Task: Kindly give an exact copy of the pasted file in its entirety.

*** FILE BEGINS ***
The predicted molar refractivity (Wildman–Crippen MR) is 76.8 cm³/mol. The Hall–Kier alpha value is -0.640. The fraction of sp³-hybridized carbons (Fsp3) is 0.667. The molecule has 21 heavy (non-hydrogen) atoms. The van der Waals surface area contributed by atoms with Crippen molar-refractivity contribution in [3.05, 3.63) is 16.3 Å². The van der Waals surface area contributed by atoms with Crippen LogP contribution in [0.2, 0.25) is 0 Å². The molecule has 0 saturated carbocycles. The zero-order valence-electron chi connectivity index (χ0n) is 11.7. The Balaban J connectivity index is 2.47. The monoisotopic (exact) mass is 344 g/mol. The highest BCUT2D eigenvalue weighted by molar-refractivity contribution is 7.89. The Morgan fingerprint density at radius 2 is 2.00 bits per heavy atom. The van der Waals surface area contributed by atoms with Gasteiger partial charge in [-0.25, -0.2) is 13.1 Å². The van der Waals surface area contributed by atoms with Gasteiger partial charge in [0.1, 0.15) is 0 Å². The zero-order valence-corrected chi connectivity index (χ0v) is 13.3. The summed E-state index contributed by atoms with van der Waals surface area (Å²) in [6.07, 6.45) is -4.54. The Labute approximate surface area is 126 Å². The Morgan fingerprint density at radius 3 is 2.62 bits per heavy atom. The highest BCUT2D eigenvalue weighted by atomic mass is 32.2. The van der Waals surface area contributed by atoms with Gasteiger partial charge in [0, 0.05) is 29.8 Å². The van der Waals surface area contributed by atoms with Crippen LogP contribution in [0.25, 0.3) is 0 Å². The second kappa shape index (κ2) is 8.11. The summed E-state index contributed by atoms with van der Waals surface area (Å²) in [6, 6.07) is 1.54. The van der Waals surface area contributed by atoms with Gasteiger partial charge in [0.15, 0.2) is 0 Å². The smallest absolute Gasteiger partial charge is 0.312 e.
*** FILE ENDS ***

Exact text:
The predicted molar refractivity (Wildman–Crippen MR) is 76.8 cm³/mol. The Hall–Kier alpha value is -0.640. The fraction of sp³-hybridized carbons (Fsp3) is 0.667. The molecule has 21 heavy (non-hydrogen) atoms. The van der Waals surface area contributed by atoms with Crippen molar-refractivity contribution in [3.05, 3.63) is 16.3 Å². The van der Waals surface area contributed by atoms with Crippen LogP contribution in [0.2, 0.25) is 0 Å². The molecule has 0 saturated carbocycles. The zero-order valence-electron chi connectivity index (χ0n) is 11.7. The Balaban J connectivity index is 2.47. The monoisotopic (exact) mass is 344 g/mol. The highest BCUT2D eigenvalue weighted by molar-refractivity contribution is 7.89. The Morgan fingerprint density at radius 2 is 2.00 bits per heavy atom. The van der Waals surface area contributed by atoms with Gasteiger partial charge in [-0.25, -0.2) is 13.1 Å². The van der Waals surface area contributed by atoms with Gasteiger partial charge in [0.1, 0.15) is 0 Å². The zero-order valence-corrected chi connectivity index (χ0v) is 13.3. The summed E-state index contributed by atoms with van der Waals surface area (Å²) in [6.07, 6.45) is -4.54. The Labute approximate surface area is 126 Å². The Morgan fingerprint density at radius 3 is 2.62 bits per heavy atom. The highest BCUT2D eigenvalue weighted by atomic mass is 32.2. The van der Waals surface area contributed by atoms with Gasteiger partial charge in [0, 0.05) is 29.8 Å². The van der Waals surface area contributed by atoms with Crippen LogP contribution in [0.25, 0.3) is 0 Å². The second kappa shape index (κ2) is 8.11. The summed E-state index contributed by atoms with van der Waals surface area (Å²) in [6, 6.07) is 1.54. The van der Waals surface area contributed by atoms with Gasteiger partial charge in [0.15, 0.2) is 0 Å². The smallest absolute Gasteiger partial charge is 0.312 e.